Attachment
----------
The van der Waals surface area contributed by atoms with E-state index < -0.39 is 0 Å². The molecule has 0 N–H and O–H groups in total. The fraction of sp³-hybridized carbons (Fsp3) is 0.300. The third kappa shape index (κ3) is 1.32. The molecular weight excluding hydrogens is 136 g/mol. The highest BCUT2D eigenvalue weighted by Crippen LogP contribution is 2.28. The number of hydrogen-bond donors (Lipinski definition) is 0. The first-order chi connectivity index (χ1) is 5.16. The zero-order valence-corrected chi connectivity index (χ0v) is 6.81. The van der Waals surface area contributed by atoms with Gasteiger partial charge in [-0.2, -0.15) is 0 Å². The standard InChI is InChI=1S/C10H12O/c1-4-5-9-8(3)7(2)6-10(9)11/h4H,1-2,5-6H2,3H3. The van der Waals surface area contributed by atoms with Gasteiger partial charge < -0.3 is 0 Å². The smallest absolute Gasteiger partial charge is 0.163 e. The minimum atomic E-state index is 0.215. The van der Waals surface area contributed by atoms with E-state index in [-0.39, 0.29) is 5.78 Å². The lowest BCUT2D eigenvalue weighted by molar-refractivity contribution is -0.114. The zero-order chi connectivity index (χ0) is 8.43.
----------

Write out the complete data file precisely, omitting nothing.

The van der Waals surface area contributed by atoms with E-state index < -0.39 is 0 Å². The molecule has 0 N–H and O–H groups in total. The fraction of sp³-hybridized carbons (Fsp3) is 0.300. The third kappa shape index (κ3) is 1.32. The molecular weight excluding hydrogens is 136 g/mol. The highest BCUT2D eigenvalue weighted by Crippen LogP contribution is 2.28. The number of hydrogen-bond donors (Lipinski definition) is 0. The first-order chi connectivity index (χ1) is 5.16. The zero-order valence-corrected chi connectivity index (χ0v) is 6.81. The van der Waals surface area contributed by atoms with Gasteiger partial charge in [-0.2, -0.15) is 0 Å². The standard InChI is InChI=1S/C10H12O/c1-4-5-9-8(3)7(2)6-10(9)11/h4H,1-2,5-6H2,3H3. The van der Waals surface area contributed by atoms with Gasteiger partial charge < -0.3 is 0 Å². The smallest absolute Gasteiger partial charge is 0.163 e. The minimum atomic E-state index is 0.215. The van der Waals surface area contributed by atoms with E-state index in [-0.39, 0.29) is 5.78 Å². The lowest BCUT2D eigenvalue weighted by molar-refractivity contribution is -0.114. The zero-order chi connectivity index (χ0) is 8.43.